Emergency departments often care for patients on the worst days of their lives. Emergency medical staff must be prepared to face critical illness, trauma, and death across the life spectrum—from pediatric to obstetric to neurosurgical emergencies. The challenges are so rigorous that emergency physicians spend about 15,000 hours in training before they are permitted to treat patients independently. But according to a 2018 survey of emergency physicians, the person that patients must trust with their lives is increasingly no longer a physician, but a non-physician practitioner such as a nurse practitioner or physician assistant.
But according to a 2018 survey of emergency physicians, the person that patients must trust with their lives is increasingly no longer a physician, but a non-physician practitioner such as a nurse practitioner or physician assistant.
According to the 2018 survey, 97% of emergency physicians reported that they currently or previously worked in a facility that also employs nurse practitioners and/or physician assistants. These non-physicians (PAs and NPs) were not only treating minor conditions, but are also treating patients with the most serious conditions. More than a third of the emergency physicians surveyed noted that NPs and PAs in their emergency department treated patients categorized with an emergency severity index (ESI) level of 1, which is defined by deadly conditions such as full cardiac arrest or stroke.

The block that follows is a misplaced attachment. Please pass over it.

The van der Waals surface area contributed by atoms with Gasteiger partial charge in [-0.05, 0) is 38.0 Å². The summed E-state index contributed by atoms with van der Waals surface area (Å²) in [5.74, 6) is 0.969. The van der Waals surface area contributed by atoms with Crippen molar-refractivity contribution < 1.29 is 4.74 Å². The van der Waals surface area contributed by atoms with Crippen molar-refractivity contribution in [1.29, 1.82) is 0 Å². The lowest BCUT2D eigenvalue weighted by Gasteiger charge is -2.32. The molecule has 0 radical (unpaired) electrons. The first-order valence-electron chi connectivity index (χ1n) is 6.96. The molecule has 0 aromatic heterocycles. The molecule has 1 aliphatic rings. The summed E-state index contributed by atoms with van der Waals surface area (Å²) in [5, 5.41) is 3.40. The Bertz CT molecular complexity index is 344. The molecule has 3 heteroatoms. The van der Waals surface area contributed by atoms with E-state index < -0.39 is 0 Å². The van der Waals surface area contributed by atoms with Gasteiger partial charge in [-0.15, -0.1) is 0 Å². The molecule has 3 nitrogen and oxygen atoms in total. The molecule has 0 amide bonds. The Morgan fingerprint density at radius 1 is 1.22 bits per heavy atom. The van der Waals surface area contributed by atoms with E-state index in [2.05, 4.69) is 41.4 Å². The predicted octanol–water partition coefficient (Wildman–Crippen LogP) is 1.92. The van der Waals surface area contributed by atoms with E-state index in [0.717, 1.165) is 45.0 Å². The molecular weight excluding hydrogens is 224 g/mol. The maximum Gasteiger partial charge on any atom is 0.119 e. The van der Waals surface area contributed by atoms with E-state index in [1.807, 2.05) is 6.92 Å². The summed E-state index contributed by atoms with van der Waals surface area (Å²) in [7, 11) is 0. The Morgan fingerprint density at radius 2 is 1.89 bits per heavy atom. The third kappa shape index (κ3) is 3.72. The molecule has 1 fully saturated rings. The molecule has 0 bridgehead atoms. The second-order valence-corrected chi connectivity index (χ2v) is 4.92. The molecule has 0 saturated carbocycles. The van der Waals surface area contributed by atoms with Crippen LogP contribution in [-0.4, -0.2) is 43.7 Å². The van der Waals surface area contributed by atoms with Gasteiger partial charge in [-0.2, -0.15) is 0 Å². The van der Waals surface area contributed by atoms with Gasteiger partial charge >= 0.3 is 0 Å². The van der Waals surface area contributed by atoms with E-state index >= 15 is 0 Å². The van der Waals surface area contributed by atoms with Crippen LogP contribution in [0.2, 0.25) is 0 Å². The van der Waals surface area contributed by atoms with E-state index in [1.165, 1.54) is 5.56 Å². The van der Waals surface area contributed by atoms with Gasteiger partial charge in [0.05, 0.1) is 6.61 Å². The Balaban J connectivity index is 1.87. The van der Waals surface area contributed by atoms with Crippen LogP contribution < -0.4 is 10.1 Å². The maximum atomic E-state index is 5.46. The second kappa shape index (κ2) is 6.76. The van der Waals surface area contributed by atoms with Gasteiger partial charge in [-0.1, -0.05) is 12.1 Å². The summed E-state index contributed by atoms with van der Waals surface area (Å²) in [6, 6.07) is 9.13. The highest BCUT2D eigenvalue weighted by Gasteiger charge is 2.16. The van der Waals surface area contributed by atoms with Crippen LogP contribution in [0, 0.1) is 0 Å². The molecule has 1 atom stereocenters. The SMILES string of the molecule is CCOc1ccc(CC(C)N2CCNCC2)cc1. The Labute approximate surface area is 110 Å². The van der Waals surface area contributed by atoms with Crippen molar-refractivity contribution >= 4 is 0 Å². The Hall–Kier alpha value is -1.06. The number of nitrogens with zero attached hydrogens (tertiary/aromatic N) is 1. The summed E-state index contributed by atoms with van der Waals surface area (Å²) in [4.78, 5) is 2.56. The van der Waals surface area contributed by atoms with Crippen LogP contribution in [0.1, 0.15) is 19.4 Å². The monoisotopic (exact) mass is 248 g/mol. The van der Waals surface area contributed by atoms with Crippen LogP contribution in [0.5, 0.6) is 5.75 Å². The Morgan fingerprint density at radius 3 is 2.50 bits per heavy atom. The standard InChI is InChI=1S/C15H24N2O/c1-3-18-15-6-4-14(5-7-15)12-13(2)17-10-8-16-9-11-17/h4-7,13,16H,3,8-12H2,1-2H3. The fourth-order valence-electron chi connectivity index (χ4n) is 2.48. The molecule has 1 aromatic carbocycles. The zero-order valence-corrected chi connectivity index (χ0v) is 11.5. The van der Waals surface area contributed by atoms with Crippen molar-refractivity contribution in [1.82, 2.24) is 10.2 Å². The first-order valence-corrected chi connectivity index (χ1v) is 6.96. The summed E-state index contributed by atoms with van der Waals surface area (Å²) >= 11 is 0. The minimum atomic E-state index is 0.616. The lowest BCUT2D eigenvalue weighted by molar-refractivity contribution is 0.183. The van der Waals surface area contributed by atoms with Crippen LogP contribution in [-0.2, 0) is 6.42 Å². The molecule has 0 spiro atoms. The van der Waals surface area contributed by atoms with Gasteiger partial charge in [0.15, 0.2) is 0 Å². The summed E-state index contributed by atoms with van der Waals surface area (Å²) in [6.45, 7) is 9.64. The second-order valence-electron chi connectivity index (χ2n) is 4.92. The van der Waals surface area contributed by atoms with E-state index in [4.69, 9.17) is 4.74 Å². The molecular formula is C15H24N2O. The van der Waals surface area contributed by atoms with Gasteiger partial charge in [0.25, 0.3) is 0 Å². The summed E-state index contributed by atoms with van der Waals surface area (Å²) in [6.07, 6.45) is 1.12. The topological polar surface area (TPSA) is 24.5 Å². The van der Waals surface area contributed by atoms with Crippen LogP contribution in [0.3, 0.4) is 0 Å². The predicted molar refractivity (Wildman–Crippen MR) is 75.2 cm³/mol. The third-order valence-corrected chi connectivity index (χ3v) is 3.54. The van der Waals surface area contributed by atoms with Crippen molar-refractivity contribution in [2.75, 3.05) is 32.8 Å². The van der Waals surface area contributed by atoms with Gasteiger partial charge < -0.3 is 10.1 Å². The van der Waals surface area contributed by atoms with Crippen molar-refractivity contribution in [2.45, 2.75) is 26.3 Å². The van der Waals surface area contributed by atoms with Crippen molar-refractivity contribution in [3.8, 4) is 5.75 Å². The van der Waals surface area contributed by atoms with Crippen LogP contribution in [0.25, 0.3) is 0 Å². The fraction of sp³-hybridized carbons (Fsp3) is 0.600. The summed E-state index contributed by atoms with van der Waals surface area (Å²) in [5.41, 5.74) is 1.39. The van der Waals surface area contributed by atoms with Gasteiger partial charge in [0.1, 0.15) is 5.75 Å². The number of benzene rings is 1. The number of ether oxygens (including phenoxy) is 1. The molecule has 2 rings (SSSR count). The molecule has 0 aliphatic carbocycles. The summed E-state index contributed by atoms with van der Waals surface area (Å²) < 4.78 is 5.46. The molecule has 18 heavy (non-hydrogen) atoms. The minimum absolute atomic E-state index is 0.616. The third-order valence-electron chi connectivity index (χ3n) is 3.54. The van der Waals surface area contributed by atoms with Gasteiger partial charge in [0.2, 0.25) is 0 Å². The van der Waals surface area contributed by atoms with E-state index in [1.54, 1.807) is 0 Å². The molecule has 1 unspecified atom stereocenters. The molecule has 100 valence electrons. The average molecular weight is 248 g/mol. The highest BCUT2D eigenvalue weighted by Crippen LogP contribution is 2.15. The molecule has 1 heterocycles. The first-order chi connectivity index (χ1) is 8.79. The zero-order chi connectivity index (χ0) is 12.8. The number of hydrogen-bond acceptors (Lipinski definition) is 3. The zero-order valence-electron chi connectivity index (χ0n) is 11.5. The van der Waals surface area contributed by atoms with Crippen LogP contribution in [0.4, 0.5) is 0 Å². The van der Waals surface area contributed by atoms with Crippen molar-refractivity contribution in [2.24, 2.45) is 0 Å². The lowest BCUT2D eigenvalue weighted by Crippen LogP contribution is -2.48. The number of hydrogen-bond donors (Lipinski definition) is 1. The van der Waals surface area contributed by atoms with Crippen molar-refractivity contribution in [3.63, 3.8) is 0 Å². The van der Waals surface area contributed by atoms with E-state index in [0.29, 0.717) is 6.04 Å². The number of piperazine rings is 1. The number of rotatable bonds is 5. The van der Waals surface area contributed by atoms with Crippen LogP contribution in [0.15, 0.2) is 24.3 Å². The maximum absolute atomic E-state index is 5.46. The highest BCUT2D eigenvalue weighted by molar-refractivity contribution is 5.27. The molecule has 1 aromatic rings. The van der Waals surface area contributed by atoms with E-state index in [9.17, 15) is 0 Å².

The study showed that, in many cases, non-physician practitioners are not discussing the treatment of these high acuity patients with a physician. For example, only half of the emergency department physicians reported that non-physician practitioners caring for ESI level 1 patients were required to notify them of the patients’ status in “real time.” Ten percent of emergency room doctors noted that there was no requirement for non-physician practitioners to notify them about the care provided to these critically ill patients at all, and 16.3% reported a requirement to notify a physician after the patient left the department. That means more than 25% of critically ill patients in this survey never saw a physician in the emergency department.
In other words, an unacceptable number of critically ill patients are not receiving access to care by a physician during treatment in the emergency department.
Nurse practitioners and physician assistants also frequently perform procedures and interpret radiologic imaging without physician supervision. Sixty percent of respondents reported that non-physician practitioners at their facilities were permitted to interpret radiographic imaging without supervision. Nearly 27% of physicians reported that non-physicians in their emergency department were permitted to perform lumbar punctures, a procedure in which a long needle is inserted in a patient’s back to draw a sample of spinal fluid. A minority of physicians (2%) reported that nonphysicians were permitted to electrically cardiovert (shock) patients without supervision.
Nearly a third of emergency room physicians in the survey noted that non-physician practitioners have been increasingly granted increased responsibility for caring for complex patients. Bearing that in mind, since the article was published in 2018, patients in the emergency department today are likely receiving even less physician-supervised care.
But on the worst day of your life, who do you want caring for you? A fully trained, board certified emergency physician with at least 15,000 hours of experience? Or a nurse practitioner or physician assistant with just a fraction of the training?